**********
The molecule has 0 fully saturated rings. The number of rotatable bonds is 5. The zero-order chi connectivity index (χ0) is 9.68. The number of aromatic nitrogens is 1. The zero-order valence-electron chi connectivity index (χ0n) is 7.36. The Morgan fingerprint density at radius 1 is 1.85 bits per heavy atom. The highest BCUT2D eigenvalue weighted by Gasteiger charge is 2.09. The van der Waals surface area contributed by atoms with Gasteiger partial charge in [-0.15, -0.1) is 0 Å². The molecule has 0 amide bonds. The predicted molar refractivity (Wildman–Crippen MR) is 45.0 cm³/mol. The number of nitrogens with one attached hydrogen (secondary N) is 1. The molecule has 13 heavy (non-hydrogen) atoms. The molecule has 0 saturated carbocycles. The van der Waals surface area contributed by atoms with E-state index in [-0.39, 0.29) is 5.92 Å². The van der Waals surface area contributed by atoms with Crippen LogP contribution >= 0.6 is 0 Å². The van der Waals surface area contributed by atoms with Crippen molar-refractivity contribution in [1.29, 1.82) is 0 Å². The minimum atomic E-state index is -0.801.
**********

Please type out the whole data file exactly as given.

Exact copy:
The molecule has 0 fully saturated rings. The number of rotatable bonds is 5. The zero-order chi connectivity index (χ0) is 9.68. The number of aromatic nitrogens is 1. The zero-order valence-electron chi connectivity index (χ0n) is 7.36. The Morgan fingerprint density at radius 1 is 1.85 bits per heavy atom. The highest BCUT2D eigenvalue weighted by Gasteiger charge is 2.09. The van der Waals surface area contributed by atoms with Gasteiger partial charge in [-0.15, -0.1) is 0 Å². The molecule has 0 amide bonds. The predicted molar refractivity (Wildman–Crippen MR) is 45.0 cm³/mol. The number of nitrogens with one attached hydrogen (secondary N) is 1. The molecule has 13 heavy (non-hydrogen) atoms. The molecule has 0 saturated carbocycles. The van der Waals surface area contributed by atoms with E-state index in [-0.39, 0.29) is 5.92 Å². The van der Waals surface area contributed by atoms with Crippen LogP contribution >= 0.6 is 0 Å². The van der Waals surface area contributed by atoms with Crippen molar-refractivity contribution in [1.29, 1.82) is 0 Å². The minimum atomic E-state index is -0.801.